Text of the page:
2 lbs. (about 1 kg) firm white fish (scallops or other seafood may be substituted)*
    2 garlic cloves, mashed
    1 chili pepper, minced (I recommend Aji if you can find it, but Jalapeno or other peppers can sub)
    1 cup (240 ml) freshly squeezed lime juice (between 8-12 limes)
    Fresh juice only, no bottled. Can use lemons in lieu of limes.
    1 tablespoon (15 ml) (4 grams) (1/8 oz) fresh coriander (cilantro), finely chopped
    1 red onion, thinly sliced lengthwise
    Salt and pepper (to taste)

    Garnish:
    1 large sweet potato
    1 large ear of corn
    Lettuce leaves

    Directions:

    1. Boil sweet potato and corn (separately) if using for garnish. Allow to cool. (Can be done hours or even a day in advance)
    2. Wash and trim your fish. Slice into pieces between ½ inch (15 mm) cubes to 2 inch (50mm) pieces, depending on taste.**
    3. Place fish in a non-reactive, shallow pan in a thin layer. Season with salt and pepper.
    4. Combine lime juice, chili pepper, coriander and garlic. Pour mixture over fish. Stir lightly to expose all the fish to some of the lime juice mixture.
    5. Put sliced onion on top of fish as it “cooks”
    6. Let fish stand for 10 minutes.*** Lift fish out of the lime juice and plate individual portions ,**** garnishing with lettuce, slices of sweet potato and slices or kernels of corn if using.
    • It is important to use high quality, really fresh fish. You can use previously frozen (I’ve been using it because I am too cheap to buy this much sashimi grade fish), but it’s not as good. The better your fish, the better your ceviche.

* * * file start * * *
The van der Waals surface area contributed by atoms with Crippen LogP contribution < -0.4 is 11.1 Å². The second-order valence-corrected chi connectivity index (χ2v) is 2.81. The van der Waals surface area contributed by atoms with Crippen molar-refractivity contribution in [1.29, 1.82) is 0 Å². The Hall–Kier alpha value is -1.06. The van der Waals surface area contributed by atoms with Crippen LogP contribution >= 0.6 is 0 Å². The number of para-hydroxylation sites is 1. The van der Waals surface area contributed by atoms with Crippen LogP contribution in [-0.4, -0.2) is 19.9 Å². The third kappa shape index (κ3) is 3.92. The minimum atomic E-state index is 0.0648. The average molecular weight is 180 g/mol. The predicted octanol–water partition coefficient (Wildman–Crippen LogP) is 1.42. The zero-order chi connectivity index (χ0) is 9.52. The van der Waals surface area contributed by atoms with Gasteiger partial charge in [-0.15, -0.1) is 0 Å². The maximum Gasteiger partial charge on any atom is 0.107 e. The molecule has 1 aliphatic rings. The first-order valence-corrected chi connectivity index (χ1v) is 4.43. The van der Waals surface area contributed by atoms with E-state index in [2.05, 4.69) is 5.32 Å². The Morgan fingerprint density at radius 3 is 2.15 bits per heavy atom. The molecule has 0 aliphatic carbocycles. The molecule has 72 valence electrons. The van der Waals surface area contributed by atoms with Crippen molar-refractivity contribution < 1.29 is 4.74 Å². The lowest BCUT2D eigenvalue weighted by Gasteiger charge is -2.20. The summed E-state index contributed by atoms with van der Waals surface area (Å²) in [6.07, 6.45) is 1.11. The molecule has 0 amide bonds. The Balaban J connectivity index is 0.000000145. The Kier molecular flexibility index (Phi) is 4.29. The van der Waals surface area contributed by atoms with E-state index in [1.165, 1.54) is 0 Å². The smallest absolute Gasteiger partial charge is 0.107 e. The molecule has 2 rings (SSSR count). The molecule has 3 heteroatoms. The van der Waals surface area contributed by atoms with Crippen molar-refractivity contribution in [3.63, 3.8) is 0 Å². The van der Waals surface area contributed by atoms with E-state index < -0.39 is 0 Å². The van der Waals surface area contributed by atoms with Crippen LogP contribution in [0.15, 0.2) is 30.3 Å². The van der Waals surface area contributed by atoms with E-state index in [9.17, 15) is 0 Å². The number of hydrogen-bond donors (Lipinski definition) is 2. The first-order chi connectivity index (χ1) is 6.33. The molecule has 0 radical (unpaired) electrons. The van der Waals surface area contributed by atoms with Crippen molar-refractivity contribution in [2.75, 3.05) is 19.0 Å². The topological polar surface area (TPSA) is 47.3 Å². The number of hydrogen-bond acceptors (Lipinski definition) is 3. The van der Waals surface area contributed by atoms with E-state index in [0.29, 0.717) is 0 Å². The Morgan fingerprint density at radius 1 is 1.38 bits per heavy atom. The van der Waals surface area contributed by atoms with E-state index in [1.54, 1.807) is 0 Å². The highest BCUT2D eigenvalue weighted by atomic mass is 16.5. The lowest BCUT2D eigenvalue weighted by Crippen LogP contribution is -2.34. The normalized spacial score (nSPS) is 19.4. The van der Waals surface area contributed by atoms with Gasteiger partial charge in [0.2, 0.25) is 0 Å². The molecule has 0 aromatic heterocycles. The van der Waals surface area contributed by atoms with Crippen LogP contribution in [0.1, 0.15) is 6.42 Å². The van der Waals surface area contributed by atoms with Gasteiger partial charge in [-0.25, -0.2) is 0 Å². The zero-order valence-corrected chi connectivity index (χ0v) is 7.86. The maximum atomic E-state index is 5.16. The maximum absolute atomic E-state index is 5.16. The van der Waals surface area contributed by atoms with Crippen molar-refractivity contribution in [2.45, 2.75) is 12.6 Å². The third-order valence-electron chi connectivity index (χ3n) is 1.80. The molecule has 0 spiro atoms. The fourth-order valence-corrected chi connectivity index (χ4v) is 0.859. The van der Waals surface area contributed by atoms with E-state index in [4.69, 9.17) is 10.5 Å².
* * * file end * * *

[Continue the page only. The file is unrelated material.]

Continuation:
** The fish is going to “cook” in the lime juice – how thick you make the pieces will determine how much the fish cooks, so keep your own preference in mind when you are cutting the fish up.

    Papas Rellenas (de carne):

    Makes 6

    Ingredients

    For the dough:
    2¼ lb (1 kg) russet potatoes
    1 large egg

    For the filling:
    2 tablespoon (30 ml) of a light flavored oil
    ½ lb (250 grams) ground (minced) beef
    6 black olives, pitted and chopped (use more if you love olives)
    3 hard boiled large eggs, chopped
    1 small onion, finely diced (about 1 cup (240 ml))
    ½ cup (120 ml) (90 gm) (3 oz) raisins, soaked in 1 cup (240 ml) boiling water for 10 minutes, then minced
    1 finely diced aji pepper (ok to sub jalapeño or other pepper – if you are shy about heat, use less)
    2 cloves garlic, minced or passed through a press (if you love garlic, add more)
    1 teaspoon (5 ml) (4 gm) (1/8 oz) ground cumin (use more if you like cumin)
    ½ teaspoon (2.5 ml) (2 gm) (1/16 oz) sweet paprika
    ¼ c. white wine, water or beef stock for deglazing
    Salt and pepper to taste

    For the final preparation:
    1 large egg, beaten
    1 cup (240 ml) (140 gm) (5 oz) all-purpose flour
    Dash cayenne pepper
    Dash salt
    1 cup dry (240 ml) (110 gm) (4 oz) or fresh (240 ml) (60 gm) (2 oz) bread crumbs (you can use regular, panko, make your own or use store-bought)

    Oil for frying (enough for 2” (50 mm) in a heavy pan like a medium sized dutch oven)

    Directions:

    In order to save time, you can boil the potatoes, and while they are cooling, you can make the filling. While that is cooling, you can make the potato “dough.” In this way, little time is spent waiting for anything to cool.